Back down by the water, I loved taking aimless strolls around the picturesque lakefront promenade, edged with attractive al fresco eateries, vintage piers and blazing flowerbeds. Bregenz comes with the bonus of facing the north west, which means stupendous sunsets, on the shores of Lake Constance. Grab an ice cream and stroll along to the prime viewing spot, the Sunset Steps – known as Molo to the locals.

The Mili – military bathhouse on Lake Constance. Credit Mike Yardley.

Heading west on the promenade, I checked out the rustic heritage gem of “Mili”, the military bathhouse. Built on stilts above the lake in 1825, this is the oldest public bath on Lake Constance, originally developed as a training facility for military cadets. You’ll also want to check out the world’s largest floating stage, which plays host to the Bregenz Festival in summer.

Madame Butterfly in Bregenz on the floating stage. Credit Vorarlberg-Tourism

Millions of dollars are spent on the incredibly elaborate stage design for each production and this year it was Puccini’s Madame Butterfly that took centre stage. The setting featured in James Bond’s “Quantum of Solace”, with 007 chasing the villains across the floating stage.

Lake steamers in Bregenz. Credit Supplied.

The beautiful harbour is the home port for Vorarlberg Lines and their fabulous fleet of lake steamers ferrying people across to many neighbouring destinations dotted around the placid lake. I took a short jaunt over to the southern tip of Germany, where the radiant little island of Lindau always gets the cameras clicking. This was a hugely prosperous merchant town along the trade route from Italy, connected to the mainland by a bridge. The island’s showpiece is its magnificent harbour entrance, guarded by an impressive sandstone Bavarian lion and a gorgeous lighthouse. Both were installed in the 1850s.

Lion and lighthouse lording over Lindau harbour. Credit Mike Yardley

Stop by the tourist office just off the harbour and grab a map to navigate the cobblestone streets, admiring the decorative gables, half-timbered houses and seductive shopping scene in the old town. The 15th-century Altes Rathaus (Old Town Hall) is a knock-out, with an exterior cheerfully decorated with motifs, spanning everything from the Ten Commandments to a sundial.

Altes Rathhaus in Lindau. Credit Lindau Tourism

Another Lindau signature is the Diebsturm (Thieves Tower), which was constructed in 1380 as the former prison and watch tower. And you’ll find there’s no shortage of biergartens to enjoy some great wiener schnitzel and Bavarian lager. If you spot some Zeppelin airships in the skies, fear not – the lager hasn’t gone to your head. They’re a regular sight.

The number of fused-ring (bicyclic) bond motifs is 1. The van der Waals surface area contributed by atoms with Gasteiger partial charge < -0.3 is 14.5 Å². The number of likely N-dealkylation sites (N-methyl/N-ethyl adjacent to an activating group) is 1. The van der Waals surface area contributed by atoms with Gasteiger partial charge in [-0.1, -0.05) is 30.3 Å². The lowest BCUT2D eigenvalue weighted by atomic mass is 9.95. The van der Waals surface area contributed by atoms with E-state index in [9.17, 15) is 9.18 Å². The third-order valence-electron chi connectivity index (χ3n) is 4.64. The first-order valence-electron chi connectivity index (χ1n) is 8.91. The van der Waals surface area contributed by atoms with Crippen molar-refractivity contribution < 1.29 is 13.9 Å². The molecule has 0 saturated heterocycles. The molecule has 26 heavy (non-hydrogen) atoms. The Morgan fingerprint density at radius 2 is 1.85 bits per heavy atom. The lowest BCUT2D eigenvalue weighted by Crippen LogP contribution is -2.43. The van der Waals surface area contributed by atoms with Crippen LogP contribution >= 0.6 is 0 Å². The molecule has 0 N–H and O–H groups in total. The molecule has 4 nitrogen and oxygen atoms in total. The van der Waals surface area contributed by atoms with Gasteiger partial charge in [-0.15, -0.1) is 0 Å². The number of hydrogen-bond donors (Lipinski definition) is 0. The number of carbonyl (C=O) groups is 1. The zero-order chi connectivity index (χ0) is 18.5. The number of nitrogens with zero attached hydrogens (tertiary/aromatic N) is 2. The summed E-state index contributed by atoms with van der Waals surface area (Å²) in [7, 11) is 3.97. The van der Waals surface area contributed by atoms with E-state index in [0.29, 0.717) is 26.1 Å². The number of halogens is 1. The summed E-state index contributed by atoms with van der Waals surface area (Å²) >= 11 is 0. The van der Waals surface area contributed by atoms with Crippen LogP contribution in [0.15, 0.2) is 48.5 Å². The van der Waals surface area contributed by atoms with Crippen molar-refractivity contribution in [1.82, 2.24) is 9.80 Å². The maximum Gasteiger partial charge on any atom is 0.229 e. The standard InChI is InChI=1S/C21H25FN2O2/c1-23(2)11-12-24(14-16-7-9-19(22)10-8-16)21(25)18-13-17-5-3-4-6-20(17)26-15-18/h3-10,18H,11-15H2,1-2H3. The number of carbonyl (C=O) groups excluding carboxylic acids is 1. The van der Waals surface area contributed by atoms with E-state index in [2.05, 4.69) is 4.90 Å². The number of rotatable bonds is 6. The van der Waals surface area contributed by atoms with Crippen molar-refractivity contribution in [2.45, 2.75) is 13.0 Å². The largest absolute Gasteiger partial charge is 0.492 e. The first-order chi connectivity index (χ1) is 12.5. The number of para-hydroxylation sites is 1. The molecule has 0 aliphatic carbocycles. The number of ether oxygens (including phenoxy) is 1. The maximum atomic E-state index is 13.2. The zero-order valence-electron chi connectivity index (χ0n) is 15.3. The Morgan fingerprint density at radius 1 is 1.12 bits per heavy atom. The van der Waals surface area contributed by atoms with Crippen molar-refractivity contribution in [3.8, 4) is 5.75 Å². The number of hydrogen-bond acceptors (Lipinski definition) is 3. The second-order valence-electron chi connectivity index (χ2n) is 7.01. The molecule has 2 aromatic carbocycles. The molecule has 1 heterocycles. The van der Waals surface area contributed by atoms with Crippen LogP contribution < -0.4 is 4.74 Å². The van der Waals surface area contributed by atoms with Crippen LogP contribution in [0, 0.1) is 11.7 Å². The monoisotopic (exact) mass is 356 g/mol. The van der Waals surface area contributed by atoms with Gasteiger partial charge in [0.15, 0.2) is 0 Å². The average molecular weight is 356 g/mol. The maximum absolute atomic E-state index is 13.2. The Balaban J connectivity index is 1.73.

Biergarten in Lindau. Credit Mike Yardley
Biergarten in Lindau. Credit Mike Yardley

Just west of Lindau is the town of Friedrichshafen, proudly home to those cigar-shaped airships. It was here that Count Ferdinand von Zeppelin, a maverick with an impressive walrus moustache and military honours, turned his attention to airships. In 1928 the pride of the fleet, Graf Zeppelin, hummed across the Atlantic in four days. A year later she circumnavigated the globe in just twelve days. But it was her sister-ship, Hindenburg, that erupted into a fireball in New Jersey in 1937, killing off the love-affair for travel by airship.
Zeppelinflug over Lake Constance. Credit

Check out the Zeppelin Museum, where you can stroll through a reconstruction of the passenger section of the Hindenburg. But if you do want to take a flight in one, they still fly in Friedrichshafen. The airships are only a tenth the size of the originals and climb to 2000m, taking twelve well-heeled passengers for one-hour jaunts above Lake Constance.

Hotel Messmer in Bregenz, Lake Constance
Hotel Messmer in Bregenz. Credit Mike Yardley

Where to stay? In the heart of Kornmarkt Platz, Messmer Hotel is a beacon of Bregenz hospitality, with a backstory reaching back four hundred years. All manner of historical figures have passed through its doors, including Alois Negrelli, the great engineer and architect of the Suez Canal. He lived in the hotel from 1829 to 1832. Comfortable accommodations, an excellent buffet breakfast and convivial wine bar are all part of the package. Wherever you are roaming in Europe, bag a great deal on  No matter what your budget or accommodation preferences may be, score a great-value stay with total flexibility and convenience, at

Old piers in Bregenz jutting into Lake Constance.
Fishing pier in Bregenz, Lake Constance. Credit Christiane Setz

Grab a ticket to ride the wonders of the European railway network with a Eurail Pass. On popular rail routes, it pays to make a seat reservation in advance. Lock in your rail plans ahead of your trip, by booking tickets or a rail pass to suit with Eurail direct. The mobile pass is the way to go. The Eurail app is an excellent initiative, packed with helpful information and benefits, notifying you of any network disruption and enabling you to check timetables, lock in bookings and seat reservations on the go, via your mobile.

Sunset over Lake Constance
Sunset over Lake Constance in Bregenz. Credit Christiane Setz.